Somali forces seize key town as thousands of civilians flee


MOGADISHU, Soomaaliya - Security forces in Galmadug have retaken Guriel town from Ahlu Sunna Wal Jama'a [ASWJ], a Sufi militia group that has been at loggerheads with Somali National Army [SNA] and other government troops in Somalia.

Over three weeks ago, ASWJ took over the town which is located in Galgadud after a short gun battle with Somali forces, arguing that its main intention is to fight Al-Shabaab militants in the region. The militia was initially working with the government.

The state media reported that Guriel Governor Anas Abdi Maalim confirmed that Galmudug regional troops backed by SNA had retaken control of most of the town with minimal resistance. The town was previously under the defiant Sufi militia.

Multiple sources confirmed that government security forces were sighted in most parts of the town for the better part of Friday night just after a week-long military build-up. A gunfight broke out on Saturday morning as the allied troops moved into the city.

The SNA forces captured the town just a day after the leader of Ahlu Sunna Waljama'a, Sheikh Mohamed Shakir, warned them against attacking his group in Guriel, saying the government will shoulder the responsibility for the consequences.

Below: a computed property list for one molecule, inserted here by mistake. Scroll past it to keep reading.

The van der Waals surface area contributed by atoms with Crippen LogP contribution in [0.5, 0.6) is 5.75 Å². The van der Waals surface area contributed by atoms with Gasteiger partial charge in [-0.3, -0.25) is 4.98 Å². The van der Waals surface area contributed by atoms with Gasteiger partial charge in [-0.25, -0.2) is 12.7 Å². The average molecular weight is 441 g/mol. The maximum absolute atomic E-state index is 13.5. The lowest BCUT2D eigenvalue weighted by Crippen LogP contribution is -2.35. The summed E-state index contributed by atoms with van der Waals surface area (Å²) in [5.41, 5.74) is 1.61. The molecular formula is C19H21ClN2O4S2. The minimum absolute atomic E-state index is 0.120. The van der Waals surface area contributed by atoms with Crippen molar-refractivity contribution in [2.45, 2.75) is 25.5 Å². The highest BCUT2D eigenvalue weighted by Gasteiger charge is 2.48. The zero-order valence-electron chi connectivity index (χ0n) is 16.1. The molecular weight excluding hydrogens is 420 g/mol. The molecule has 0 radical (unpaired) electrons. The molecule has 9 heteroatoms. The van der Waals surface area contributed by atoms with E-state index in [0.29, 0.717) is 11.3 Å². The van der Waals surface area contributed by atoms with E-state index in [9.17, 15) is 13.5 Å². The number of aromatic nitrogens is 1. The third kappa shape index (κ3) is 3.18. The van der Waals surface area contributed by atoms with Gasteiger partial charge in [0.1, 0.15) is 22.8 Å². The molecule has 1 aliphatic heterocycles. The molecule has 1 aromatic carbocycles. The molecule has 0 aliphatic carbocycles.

Somalia's army accused the ASWJ of planning to attack its troops, which the Sufi militia denied. In early October, the two groups clashed in Bohol village, 30 km north of Dhusamareb, which led to nearly a dozen dead on both sides.

The group leader Sheikh Shakir said that he was eager to resolve their differences through dialogue and welcomed peace talks, adding that his troops were there to fight Al-Shabaab.

"We are the ones who have been leading the country's security forces in the fight against terrorism. We want them to support us in the security of Galmudug," said Sheikh Shakir, the leader of Ahlu Sunna.

Galmadug witnessed fierce clashes between Somali National Army and ASWJ in 2020, forcing top leaders of the outfit to leave the city. It's not clear why the militia started fighting against the government after years of working closely together.

UN OCHA said more than 100,000 people have fled their houses in the town due to the conflict to nearby rural areas, where they are facing water shortages resulting from drought in the Galgadud region.


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